Ligament sprains often happen when athletes start training again after a break. We as coaches need to remember to gradually increase the load, especially in sports that place a high demand on muscles and ligaments like ball sports and running. It is better to take a few more days or weeks easier and slowly build up distance and intensity back to where the athlete was prior than getting right back at it and be sidelined again.

So how exactly should you gradually increase your training as you clear the first phase?

I feel like the GRTS guidelines from phase 1 to 5 are temporally very short, especially for endurance and ultra-distance athletes like triathletes. Endurance athletes do a hell of a lot more than 60 mins a day, and weekly volumes are normally substantially higher. Many of us train 10-20 hrs per week, with regular 3-4 hrs per day. So how should we as coaches and athletes avoid any further complications as we slowly return to our training after Covid-19?

The National Collegiate Athletic Association (NCAA) and the National Athletic Trainers’ Association (NATA) consensus guidelines for transition periods recommend a 50-30-20-10% approach as returning to training. To me, this makes sense. It is a gradual, 4-week increase of volume while monitoring for symptoms. The first week 50% of normal volume, then increasing weekly volume to 30% of the normal volume IF no adverse effects, like headaches, extreme fatigue, other symptoms like night sweats, insomnia. Then we add a little bit of workload until we are back to normal volumes. I would first increase volume while keeping intensity quite low. Think of it as another base building block.

Take it from someone who has had Covid, it is a different beast. It is NOT like the flu. I’ve never suffered from anything like this in my life! We still don’t know all the long-term effects of having covid, and certainly not how vaccination (and type or frequency of inoculation) affects athletes in training. It seems to affect different people differently, but one thing is certain. It CAN affect even fit, young people.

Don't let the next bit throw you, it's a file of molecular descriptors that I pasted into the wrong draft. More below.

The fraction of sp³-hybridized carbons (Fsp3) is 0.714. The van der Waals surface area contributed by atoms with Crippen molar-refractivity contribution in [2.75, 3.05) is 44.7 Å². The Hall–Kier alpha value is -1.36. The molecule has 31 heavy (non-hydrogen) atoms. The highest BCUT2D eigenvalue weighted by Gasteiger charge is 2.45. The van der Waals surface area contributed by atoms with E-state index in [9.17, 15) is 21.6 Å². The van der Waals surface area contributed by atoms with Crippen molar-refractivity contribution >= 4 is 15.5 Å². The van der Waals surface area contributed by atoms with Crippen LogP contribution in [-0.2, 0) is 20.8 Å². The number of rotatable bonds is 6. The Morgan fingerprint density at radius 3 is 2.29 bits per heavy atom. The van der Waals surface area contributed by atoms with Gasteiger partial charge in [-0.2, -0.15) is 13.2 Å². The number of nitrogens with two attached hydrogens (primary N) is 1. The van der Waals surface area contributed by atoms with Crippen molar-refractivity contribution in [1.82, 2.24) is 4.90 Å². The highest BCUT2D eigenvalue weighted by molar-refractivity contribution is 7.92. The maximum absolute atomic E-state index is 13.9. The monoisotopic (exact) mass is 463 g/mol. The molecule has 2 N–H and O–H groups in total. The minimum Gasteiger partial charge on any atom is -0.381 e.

How Covid-19 vaccination can affect athletes

Again, we do not know the long-term effects of vaccination, and how they affect different athletes. There is no question in my mind that we all need to take our vaccination, but how we plan to take them (if we have any say in the matter) is a topic that I am really interested in.

An article by Hull et al (2021) in The Lancet points out that it may be beneficial to ease training immediately after the inoculation for 24-48 hr, especially after the second dose, which has been reported to cause more symptom than the first dose. Symptoms like local soreness in the arm which can last up to 5 days, headache, muscle soreness, and fatigue up to 7 days.

The same article mentions that athletes who are used to high frequency and intensity training may actually have enhanced vaccine response. Furthermore, the article refers to a study by Stenger et al (2020) which shows that exercise before the vaccination can also enhance vaccine response (to an influenza vaccine). Additionally, it seems the second dose tends to give more symptoms than the first dose.

So perhaps if the overall training plan allows, recovery days could be planned immediately post-vaccination.

Covid-19 recovery

When it comes to the n=2 of this article, the younger athlete reacted to the second dose more than to the first one, while the older athlete only reported soreness in the arm to the first dose. The older female athlete reacted to the second dose more with headache, chills, fatigue the day after, and more soreness in the arm that lasted 4 days. She took 4 days off after the vaccination as she was not feeling great. Her HR elevated by 10 beats and HRV decreased initially the day after the vaccination but returned to normal after 3 days.